Lana Del Rey’s ‘Chemtrails…’ Is Refreshingly Unambitious – Which Is Why It’s One Of Her Best
This is no bold reinvention of self; this is a singer doing what they do best.
Chemtrails over the Country Club, the new album by Lana Del Rey, managed to make waves before anyone had even heard it.
First there was the announcement of that excellent title, a winking reference to criticisms made of Del Rey over her class background, and her perceived (and baseless) closeness to American conservative fringe groups. And then there was the record’s front cover — not to mention Del Rey’s accompanying comments about it — submerging the singer once again in old arguments about her insensitivity when it comes to race.
The album’s first music video seemed designed to continue that maelstrom of thinkpieces and controversies. Depicting Del Rey running alongside a vicious wolf, it was shot through with fire and fury; a thrumming collection of signifiers that announced Del Rey was no longer fucking about.
But the fascinating thing about the album, a quality more evident now the dust made by the internet machine has settled, is precisely how not full of fire and fury the thing is. There are no combative statements of self like, “my pussy tastes like Pepsi-Cola”; no bold reinventions of sound, as on Norman Fucking Rockwell!. Rather than a furious new direction, Chemtrails Over the Country Club is an old leather armchair; the sound of a singer in full control of their talents, explaining the world as it seems to them from a place of comfort and new, surprising stability.
That means that there are fewer arresting qualities to the album: fewer moments that will have Del Rey fans jumping up in surprise. But that doesn’t hurt Chemtrails Over the Country Club. In fact, it makes it.
Lana Del Rey Is Now Refreshingly Unambitious
One of the main reasons for the album’s quietness is where it is placed in the Lana Del Rey discography, trailing the all-time pop masterpiece Norman Fucking Rockwell!. After releasing such a bold statement of her future direction and her self, Del Rey had two choices: try something new, or try something more minor. She went for the latter route.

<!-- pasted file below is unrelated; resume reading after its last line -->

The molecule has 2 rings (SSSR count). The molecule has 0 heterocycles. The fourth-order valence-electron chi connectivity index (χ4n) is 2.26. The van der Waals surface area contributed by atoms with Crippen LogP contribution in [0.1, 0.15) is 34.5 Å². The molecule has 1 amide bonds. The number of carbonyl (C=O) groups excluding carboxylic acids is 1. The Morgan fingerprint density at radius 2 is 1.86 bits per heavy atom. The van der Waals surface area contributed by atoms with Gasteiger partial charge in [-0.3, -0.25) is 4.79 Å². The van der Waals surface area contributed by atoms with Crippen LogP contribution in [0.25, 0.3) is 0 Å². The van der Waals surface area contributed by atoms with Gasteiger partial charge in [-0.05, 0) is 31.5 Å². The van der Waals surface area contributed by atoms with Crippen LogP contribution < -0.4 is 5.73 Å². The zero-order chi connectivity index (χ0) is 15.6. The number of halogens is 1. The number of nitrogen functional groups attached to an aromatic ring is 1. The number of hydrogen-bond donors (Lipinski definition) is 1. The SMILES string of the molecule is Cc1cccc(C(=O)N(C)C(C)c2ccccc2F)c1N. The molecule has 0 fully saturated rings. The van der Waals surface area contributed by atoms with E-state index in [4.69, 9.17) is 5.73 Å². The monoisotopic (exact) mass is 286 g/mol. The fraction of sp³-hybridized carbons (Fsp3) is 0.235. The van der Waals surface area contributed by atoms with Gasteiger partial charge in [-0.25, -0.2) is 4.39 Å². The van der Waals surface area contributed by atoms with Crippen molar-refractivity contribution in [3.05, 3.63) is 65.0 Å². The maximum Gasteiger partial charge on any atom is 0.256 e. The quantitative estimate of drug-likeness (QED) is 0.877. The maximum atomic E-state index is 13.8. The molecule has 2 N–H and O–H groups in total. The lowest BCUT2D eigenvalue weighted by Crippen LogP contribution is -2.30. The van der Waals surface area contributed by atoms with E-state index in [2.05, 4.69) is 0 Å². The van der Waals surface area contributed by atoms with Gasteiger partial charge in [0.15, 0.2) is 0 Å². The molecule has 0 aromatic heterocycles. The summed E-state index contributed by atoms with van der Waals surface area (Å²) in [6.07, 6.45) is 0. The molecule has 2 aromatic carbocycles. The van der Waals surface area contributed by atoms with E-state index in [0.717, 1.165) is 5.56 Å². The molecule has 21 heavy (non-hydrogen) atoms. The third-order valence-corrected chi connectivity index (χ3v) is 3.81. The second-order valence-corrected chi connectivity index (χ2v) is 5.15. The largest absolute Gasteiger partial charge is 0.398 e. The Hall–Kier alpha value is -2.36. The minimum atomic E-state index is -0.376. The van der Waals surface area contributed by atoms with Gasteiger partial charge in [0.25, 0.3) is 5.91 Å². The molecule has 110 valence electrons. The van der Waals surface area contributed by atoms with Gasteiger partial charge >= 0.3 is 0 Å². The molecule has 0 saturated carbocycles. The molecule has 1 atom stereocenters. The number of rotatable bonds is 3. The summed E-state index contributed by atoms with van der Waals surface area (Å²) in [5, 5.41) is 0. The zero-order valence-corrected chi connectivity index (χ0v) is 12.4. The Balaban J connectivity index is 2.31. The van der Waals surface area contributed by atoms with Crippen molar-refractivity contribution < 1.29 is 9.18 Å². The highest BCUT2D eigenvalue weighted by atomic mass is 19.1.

These days, that’s a bold act in itself. We expect our popstars to be Bowie-like chameleons, moving ever forward rather than polishing prior glories. Consider the trajectory of someone like Lil Nas X, who shape-shifted in the months after ‘Old Town Road’ to provide something wholly reinvented in the form of ‘Montero’.
And when musicians do set their sights on smaller shifts — as Nick Cave did with Ghosteen, his sombre follow-up to the career-defining Skeleton Tree — they tend to be ignored, both by the critical establishment and the listening public at large.
But our obsession with forward-direction can hurt us as consumers of pop, making our eyes too wide. We become desensitised to smaller shifts; to refinements.
And Chemtrails Over the Country Club is full of refinements. The opening track, ‘White Dress’, follows the formula of Norman Fucking Rockwell! to a tee, complete with a lilting piano melody and Del Rey’s clear, wide-eyed voice. But it’s no mere facsimile of the past. Del Rey’s time spent as a poet has made her lyrics more careful; less sweeping, and now deeply lived-in. Whereas before she used lines like “goddamn manchild” to make an impact, here she can produce just as much astonishment by listing her lived experiences in as few words as possible.
Even the most controversy-baiting moment in the song, a reference to the same ‘Men In Music Conference’ that Fiona Apple destroyed in ‘Under the Table’, is refreshingly understated. “Down at the men in music business conference,” Del Rey sings. “I only mention it ’cause it was such a scene/And I felt seen.”
Gone are the electric, Walt Whitman-inspired lines of her last few albums — replaced with a clarity that seems born from William Carlos Williams. There are no thrumming metaphors here — the song is just a singer taking stock of their world, and their past.
Beauty Comes In Small Doses
Del Rey’s other consensus-breaking gambit is to create an album that rewards repeated listens. There is nothing attention-grabbing about Chemtrails over the Country Club; when played in the background, it can sink into near total silence. What it requires is attention, the kind of attention that works of pop art rarely demand of us these days.
The best way to enjoy a song like ‘Wild at Heart’, a David Lynch-inspired ballad that drops in and out of metaphors and melodies like it’s taking a stroll through a field, is to focus on it entirely. Only then will listeners notice the understated power of the way Del Rey lists “camera flashes” and “car crashes“; the way that she uses silence to break up the thing into distinct, fully-realised parts; her skill at restating the song’s title until it becomes one more mantra.
Even the guest spots are gentle.
Even the guest spots are gentle. Nikki Lane, the country singer whose impressive pipes Del Rey enlists for ‘Breaking up Slowly’, gives a performance that feels like a talented musician lazily passing Del Rey a baton back and forth. Del Rey hasn’t selected collaborators who break up her talents or disrupt her sonic world, as she has in the past. Here, her friends are like-minded souls with whom she buries back down deeply into the familiar.
So there are surprises here. They’re just of the easy, minute variety. That’s new for Del Rey. That’s new for pop. And so in an overcrowded, frequently landscape, Chemtrails Over the Country Club frequently feels like a place of calm; a gentle corner of the Earth, in which one can slowly, and with care, catch their breath.
Joseph Earp is a staff writer at Music Junkee and a Lana Del Rey stan who Tweets @JosephOEarp.